Courtesy Jodi Tripp Photography
If you ever need to negotiate for a kidney, you want someone trained by Professor Tom Tripp to do the talking.
For 32 years, Tripp has taught Leading People and Organizations, a Carson College of Business leadership course in which students learn how to communicate persuasively. He designs specific assignments to help them develop this skill, including the “kidney exercise”—a scenario where eight candidates require a kidney, but there is only one to be had. Students divide into eight teams and determine who they think should get the kidney. Each team then presents a persuasive argument using tactics discussed in class.
Besides persuasive communication, students learn other important skills in class that will benefit their careers as future business leaders, for example, how to develop trust with coworkers, create a fair workplace, and lead organizational change.
“I cannot count how many times I referenced a lesson from this course,” says Anthony Lloyd, a 46-year-old WSU Vancouver student who works as a machine shop supervisor. “It really showed me the way to success in my career. I changed the way I manage as a result of this course and continue to improve due to the concepts presented.”
The college leadership course and other scholarly activities Tripp conducts are enhanced by his role as the Rom Markin Endowed Leadership Chair in Business, an appointment he earned in 2018 recognizing his achievements as a scholar, teacher, and researcher.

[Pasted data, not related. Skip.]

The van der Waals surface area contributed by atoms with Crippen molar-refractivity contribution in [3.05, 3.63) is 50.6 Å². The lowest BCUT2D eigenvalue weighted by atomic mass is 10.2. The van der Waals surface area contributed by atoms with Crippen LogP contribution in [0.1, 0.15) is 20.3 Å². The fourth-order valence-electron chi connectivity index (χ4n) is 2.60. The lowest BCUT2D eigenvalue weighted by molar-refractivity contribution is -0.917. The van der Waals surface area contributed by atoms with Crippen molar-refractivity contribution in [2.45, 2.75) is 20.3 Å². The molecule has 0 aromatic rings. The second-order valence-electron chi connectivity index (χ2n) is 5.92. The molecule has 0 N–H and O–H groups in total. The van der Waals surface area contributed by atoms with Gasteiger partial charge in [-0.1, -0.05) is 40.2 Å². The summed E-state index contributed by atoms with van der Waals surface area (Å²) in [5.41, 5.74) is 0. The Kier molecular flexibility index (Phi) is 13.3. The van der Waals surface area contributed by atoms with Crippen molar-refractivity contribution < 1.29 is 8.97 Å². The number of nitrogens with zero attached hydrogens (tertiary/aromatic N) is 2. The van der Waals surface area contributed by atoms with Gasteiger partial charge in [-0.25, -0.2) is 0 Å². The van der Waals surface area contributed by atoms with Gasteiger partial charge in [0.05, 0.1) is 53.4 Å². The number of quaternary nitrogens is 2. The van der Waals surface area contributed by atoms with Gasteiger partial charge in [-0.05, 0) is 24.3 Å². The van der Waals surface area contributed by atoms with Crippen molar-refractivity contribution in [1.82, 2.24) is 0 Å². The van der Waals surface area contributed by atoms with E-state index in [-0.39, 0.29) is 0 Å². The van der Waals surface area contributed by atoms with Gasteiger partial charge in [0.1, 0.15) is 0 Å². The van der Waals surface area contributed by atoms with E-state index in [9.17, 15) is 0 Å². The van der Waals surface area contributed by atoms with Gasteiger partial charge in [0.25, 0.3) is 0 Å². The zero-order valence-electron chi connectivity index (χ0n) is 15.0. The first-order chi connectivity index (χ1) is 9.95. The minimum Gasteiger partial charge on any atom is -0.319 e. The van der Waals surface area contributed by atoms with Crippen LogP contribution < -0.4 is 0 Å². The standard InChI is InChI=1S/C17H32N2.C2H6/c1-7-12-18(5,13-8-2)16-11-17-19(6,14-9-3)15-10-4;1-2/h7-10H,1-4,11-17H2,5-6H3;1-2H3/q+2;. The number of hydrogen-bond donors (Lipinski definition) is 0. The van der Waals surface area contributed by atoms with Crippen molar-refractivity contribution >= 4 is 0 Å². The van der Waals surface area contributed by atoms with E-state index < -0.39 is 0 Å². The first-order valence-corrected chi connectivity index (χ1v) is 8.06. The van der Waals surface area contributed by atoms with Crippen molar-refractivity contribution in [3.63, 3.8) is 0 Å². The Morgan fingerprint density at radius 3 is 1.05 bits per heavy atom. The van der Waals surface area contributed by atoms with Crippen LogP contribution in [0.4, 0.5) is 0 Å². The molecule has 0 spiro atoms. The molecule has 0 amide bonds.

During his 15-year tenure as dean, Markin led the college’s development as a modern, comprehensive, professional school of business.
“Having this chair gives me more credibility with the students,” Tripp says. “It allows me to learn more about leadership, especially in areas of managing conflict, that I can share with them.”
Endowed chairs typically accomplish two particularly important goals in college settings: providing faculty with resources to conduct research that improves best business practices, and providing competitive salaries to attract and retain prestigious faculty.
Endowed chair enables Tripp to advance college programs
As the Markin chair, Tripp advances the college’s educational programs in an increasingly competitive environment. He led the college’s biggest revision of the undergraduate program, launching The Next Carson Coug (TNCC) curriculum that focuses heavily on career preparedness.
Since TNCC launched in 2019, Tripp has supported the faculty and staff to revise and build new courses, reduce class sizes, and develop the Carson Career Amplifier program, which encourages students to engage in career-building activities early in their college years.
Tripp is a management professor at WSU Vancouver and the college’s senior associate dean for academic affairs. He leads efforts to improve learning effectiveness and the overall experience of business students. The Markin chair endowment covers a portion of his salary so he can work on learning effectiveness at each Carson College location. The chair also supports Tripp in attending conferences, building professional networks, and conducting research.
“I hope that by the time I retire, my work honors Dr. Markin’s legacy while I help make the Carson College of Business the school of choice for students who want to study business in the Pacific Northwest,” Tripp says.